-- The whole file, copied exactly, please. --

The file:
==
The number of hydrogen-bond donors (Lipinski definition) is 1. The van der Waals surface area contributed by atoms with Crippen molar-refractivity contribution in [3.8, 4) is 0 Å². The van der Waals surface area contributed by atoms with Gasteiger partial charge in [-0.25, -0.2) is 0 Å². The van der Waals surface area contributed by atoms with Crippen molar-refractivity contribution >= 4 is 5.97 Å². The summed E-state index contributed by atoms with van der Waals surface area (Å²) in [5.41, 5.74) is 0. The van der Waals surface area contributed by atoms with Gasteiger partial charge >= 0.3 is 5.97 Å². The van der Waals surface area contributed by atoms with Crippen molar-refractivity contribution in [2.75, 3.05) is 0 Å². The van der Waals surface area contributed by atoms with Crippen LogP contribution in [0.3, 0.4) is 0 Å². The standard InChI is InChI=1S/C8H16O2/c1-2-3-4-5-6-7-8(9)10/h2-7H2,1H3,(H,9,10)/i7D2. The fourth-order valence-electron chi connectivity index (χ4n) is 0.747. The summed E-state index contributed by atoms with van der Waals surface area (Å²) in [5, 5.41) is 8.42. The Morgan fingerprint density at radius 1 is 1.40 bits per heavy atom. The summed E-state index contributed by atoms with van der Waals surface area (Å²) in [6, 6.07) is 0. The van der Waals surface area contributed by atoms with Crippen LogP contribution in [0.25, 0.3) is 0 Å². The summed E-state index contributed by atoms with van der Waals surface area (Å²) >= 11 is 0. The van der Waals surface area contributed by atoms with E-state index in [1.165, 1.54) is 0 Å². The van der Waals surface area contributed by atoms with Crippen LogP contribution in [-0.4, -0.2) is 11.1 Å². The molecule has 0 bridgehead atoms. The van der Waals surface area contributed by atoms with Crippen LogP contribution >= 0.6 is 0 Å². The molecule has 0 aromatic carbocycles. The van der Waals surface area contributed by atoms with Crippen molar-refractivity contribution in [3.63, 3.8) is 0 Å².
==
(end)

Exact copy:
The number of hydrogen-bond donors (Lipinski definition) is 1. The van der Waals surface area contributed by atoms with Crippen molar-refractivity contribution in [3.8, 4) is 0 Å². The van der Waals surface area contributed by atoms with Gasteiger partial charge in [-0.25, -0.2) is 0 Å². The van der Waals surface area contributed by atoms with Crippen molar-refractivity contribution >= 4 is 5.97 Å². The summed E-state index contributed by atoms with van der Waals surface area (Å²) in [5.41, 5.74) is 0. The van der Waals surface area contributed by atoms with Gasteiger partial charge >= 0.3 is 5.97 Å². The van der Waals surface area contributed by atoms with Crippen molar-refractivity contribution in [2.75, 3.05) is 0 Å². The van der Waals surface area contributed by atoms with Crippen LogP contribution in [0.3, 0.4) is 0 Å². The standard InChI is InChI=1S/C8H16O2/c1-2-3-4-5-6-7-8(9)10/h2-7H2,1H3,(H,9,10)/i7D2. The fourth-order valence-electron chi connectivity index (χ4n) is 0.747. The summed E-state index contributed by atoms with van der Waals surface area (Å²) in [5, 5.41) is 8.42. The Morgan fingerprint density at radius 1 is 1.40 bits per heavy atom. The summed E-state index contributed by atoms with van der Waals surface area (Å²) in [6, 6.07) is 0. The van der Waals surface area contributed by atoms with Crippen LogP contribution in [0.25, 0.3) is 0 Å². The summed E-state index contributed by atoms with van der Waals surface area (Å²) >= 11 is 0. The van der Waals surface area contributed by atoms with E-state index in [1.165, 1.54) is 0 Å². The van der Waals surface area contributed by atoms with Crippen LogP contribution in [-0.4, -0.2) is 11.1 Å². The molecule has 0 bridgehead atoms. The van der Waals surface area contributed by atoms with Crippen LogP contribution >= 0.6 is 0 Å². The molecule has 0 aromatic carbocycles. The van der Waals surface area contributed by atoms with Crippen molar-refractivity contribution in [3.63, 3.8) is 0 Å².